what's god?

A poem, called The Blindmen and the Elephant by John Godfrey Saxe, so beautifully written that I was compelled to post it. Thanks to RSK for introducing this to me

It was six men of Indostan
To learning much inclined,
Who went to see the Elephant
(Though all of them were blind),
That each by observation
Might satisfy his mind.

The First approach'd the Elephant,
And happening to fall
Against his broad and sturdy side,
At once began to bawl:
"God bless me! but the Elephant
Is very like a wall!"

The Second, feeling of the tusk,
Cried, -"Ho! what have we here
So very round and smooth and sharp?
To me 'tis mighty clear
This wonder of an Elephant
Is very like a spear!"

The Third approached the animal,
And happening to take
The squirming trunk within his hands,
Thus boldly up and spake:
"I see," quoth he, "the Elephant
Is very like a snake!"

The Fourth reached out his eager hand,
And felt about the knee.
"What most this wondrous beast is like
Is mighty plain," quoth he,
"'Tis clear enough the Elephant
Is very like a tree!"

The Fifth, who chanced to touch the ear,
Said: "E'en the blindest man
Can tell what this resembles most;
Deny the fact who can,
This marvel of an Elephant
Is very like a fan!"

The Sixth no sooner had begun
About the beast to grope,
Then, seizing on the swinging tail
That fell within his scope,
"I see," quoth he, "the Elephant
Is very like a rope!"

And so these men of Indostan
Disputed loud and long,
Each in his own opinion
Exceeding stiff and strong,
Though each was partly in the right,
And all were in the wrong!

So oft in theologic wars,
The disputants, I ween,
Rail on in utter ignorance
Of what each other mean,
And prate about an Elephant
Not one of them has seen!


kerala born confused polyglot

I think I am an Indian equivalent of an ABCD - to be born in one culture and been brought up in a place of another culture. I am, by birth, a Tamilian and belong to that clad who have come to be known as ‘Palakkad Iyers” whose ancestors migrated to Kerala and settled there many generations ago.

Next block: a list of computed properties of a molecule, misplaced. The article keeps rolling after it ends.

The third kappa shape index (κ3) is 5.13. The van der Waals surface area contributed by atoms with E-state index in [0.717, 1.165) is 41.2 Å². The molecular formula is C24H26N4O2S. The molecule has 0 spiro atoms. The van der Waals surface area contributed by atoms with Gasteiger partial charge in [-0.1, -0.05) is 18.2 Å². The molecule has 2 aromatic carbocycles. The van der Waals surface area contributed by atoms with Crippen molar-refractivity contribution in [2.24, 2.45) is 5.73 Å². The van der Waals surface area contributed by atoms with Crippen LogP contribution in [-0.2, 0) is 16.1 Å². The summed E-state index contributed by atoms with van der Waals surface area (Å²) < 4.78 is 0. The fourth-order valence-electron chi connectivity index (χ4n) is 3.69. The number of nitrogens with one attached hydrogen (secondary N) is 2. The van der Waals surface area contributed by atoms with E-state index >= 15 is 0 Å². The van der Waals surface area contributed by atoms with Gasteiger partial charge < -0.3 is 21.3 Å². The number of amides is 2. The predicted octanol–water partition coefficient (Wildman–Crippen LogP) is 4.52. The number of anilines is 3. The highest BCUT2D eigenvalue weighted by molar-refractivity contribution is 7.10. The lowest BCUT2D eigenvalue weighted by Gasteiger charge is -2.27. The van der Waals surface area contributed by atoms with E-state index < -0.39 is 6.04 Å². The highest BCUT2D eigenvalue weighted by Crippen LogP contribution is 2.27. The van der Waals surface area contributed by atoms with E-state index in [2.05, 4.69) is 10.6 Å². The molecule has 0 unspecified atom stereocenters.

However, I consider myself to be a Keralite since I have always lived there. Moreover, though I speak Tamil at home, I am more comfortable and fluent in Malayalam than any other language. Inspite of some serious canvassing and cajoling from one of my dear friends to convince me that I am a Tamilian, I stand adamant on my mallu stand much to her annoyance. She had to settle with the truce that she would consider me to be a Tamil and doesn’t give a damn about what I consider myself to be (It’s a miracle I still get invited for dinner at her place!)

However the bigger issue was when it came to what is my mother tongue. Much before I had to confront this question of picking an identity, I have always been conflicted by the same issue whenever I had to specify my ‘mother tongue’ in application forms. I have used both Malayalam and Tamil for that particular column depending on how I felt about what my mother tongue is at that particular moment, though I never could convince myself which one was it for me. I don’t buy the explanation that mother tongue is the one your mother speaks (which is just the literal translation of the word and not I am certain that’s not what it was meant to be when the word was coined).

Sometime back a friend of mine wrote about the language one thinks in. I thought it was a good way to figure out the mother tongue for polyglots like me (I know 4 languages and working on the 5th one ;). A person’s mother tongue should be the language in which he/she thinks. It doesn’t matter where you live or what you speak. The language in which you have thoughts has to be considered your mother tongue since that is the one which comes involuntarily to you and by that theory; my mother tongue has to be Tamil. I have always had my silent thoughts in Tamil, the one which I have used and still use to communicate with my family even since I can think of. So, does that make me a Tamilian? Maybe it does, when I put it that way (my above mentioned friend would be delighted to read my confession :)

I know there would be people who refuse to accept this argument of mine. In fact, a very close friend of mine vouches that he thinks in English though he hails from Chennai and speaks Tamil at home (well, at least most of the times!). For him, English is the language in which his thoughts flow. In my defense, he doesn’t have confusion as to what his mother tongue is and is certain that its Tamil. This hypothesis stands true only for confused souls like me.

Spare a thought for a friend of mine from Mumbai; she has lived her whole life there and can just manage Marathi but converses in Malayalam Tamil at home since her parents are Tamil speaking Keralites like me!